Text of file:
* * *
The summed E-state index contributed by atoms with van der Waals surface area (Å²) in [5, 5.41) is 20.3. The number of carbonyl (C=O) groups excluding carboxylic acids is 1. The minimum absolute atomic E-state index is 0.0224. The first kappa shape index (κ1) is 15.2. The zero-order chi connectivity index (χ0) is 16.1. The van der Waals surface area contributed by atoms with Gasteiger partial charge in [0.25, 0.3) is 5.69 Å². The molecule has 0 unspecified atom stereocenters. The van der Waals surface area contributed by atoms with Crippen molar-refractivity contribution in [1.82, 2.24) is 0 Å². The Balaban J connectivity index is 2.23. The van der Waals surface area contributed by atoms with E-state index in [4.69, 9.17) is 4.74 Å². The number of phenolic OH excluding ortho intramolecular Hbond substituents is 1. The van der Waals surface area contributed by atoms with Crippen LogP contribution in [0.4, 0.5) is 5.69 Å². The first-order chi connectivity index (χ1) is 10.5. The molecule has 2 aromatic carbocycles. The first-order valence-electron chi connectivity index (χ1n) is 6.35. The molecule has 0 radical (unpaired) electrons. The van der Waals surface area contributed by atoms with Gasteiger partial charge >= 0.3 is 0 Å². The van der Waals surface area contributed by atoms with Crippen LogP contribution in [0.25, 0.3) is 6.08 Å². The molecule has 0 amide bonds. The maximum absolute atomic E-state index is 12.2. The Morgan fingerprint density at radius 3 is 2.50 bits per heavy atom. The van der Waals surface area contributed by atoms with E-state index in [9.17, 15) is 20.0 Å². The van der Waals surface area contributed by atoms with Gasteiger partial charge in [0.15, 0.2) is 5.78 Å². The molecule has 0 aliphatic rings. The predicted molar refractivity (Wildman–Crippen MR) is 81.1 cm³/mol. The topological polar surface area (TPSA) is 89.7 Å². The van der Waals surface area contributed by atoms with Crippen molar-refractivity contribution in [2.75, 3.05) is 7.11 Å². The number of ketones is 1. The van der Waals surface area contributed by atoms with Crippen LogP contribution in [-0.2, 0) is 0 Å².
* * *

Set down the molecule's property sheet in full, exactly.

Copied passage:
The summed E-state index contributed by atoms with van der Waals surface area (Å²) in [5, 5.41) is 20.3. The number of carbonyl (C=O) groups excluding carboxylic acids is 1. The minimum absolute atomic E-state index is 0.0224. The first kappa shape index (κ1) is 15.2. The zero-order chi connectivity index (χ0) is 16.1. The van der Waals surface area contributed by atoms with Gasteiger partial charge in [0.25, 0.3) is 5.69 Å². The molecule has 0 unspecified atom stereocenters. The van der Waals surface area contributed by atoms with Crippen molar-refractivity contribution in [1.82, 2.24) is 0 Å². The Balaban J connectivity index is 2.23. The van der Waals surface area contributed by atoms with E-state index in [4.69, 9.17) is 4.74 Å². The number of phenolic OH excluding ortho intramolecular Hbond substituents is 1. The van der Waals surface area contributed by atoms with Crippen LogP contribution in [0.4, 0.5) is 5.69 Å². The first-order chi connectivity index (χ1) is 10.5. The molecule has 2 aromatic carbocycles. The first-order valence-electron chi connectivity index (χ1n) is 6.35. The molecule has 0 radical (unpaired) electrons. The van der Waals surface area contributed by atoms with Gasteiger partial charge >= 0.3 is 0 Å². The van der Waals surface area contributed by atoms with Crippen LogP contribution in [0.25, 0.3) is 6.08 Å². The molecule has 0 amide bonds. The maximum absolute atomic E-state index is 12.2. The Morgan fingerprint density at radius 3 is 2.50 bits per heavy atom. The van der Waals surface area contributed by atoms with E-state index in [9.17, 15) is 20.0 Å². The van der Waals surface area contributed by atoms with Gasteiger partial charge in [0.15, 0.2) is 5.78 Å². The molecule has 0 aliphatic rings. The predicted molar refractivity (Wildman–Crippen MR) is 81.1 cm³/mol. The topological polar surface area (TPSA) is 89.7 Å². The van der Waals surface area contributed by atoms with Crippen molar-refractivity contribution in [2.75, 3.05) is 7.11 Å². The number of ketones is 1. The van der Waals surface area contributed by atoms with Crippen LogP contribution in [-0.2, 0) is 0 Å².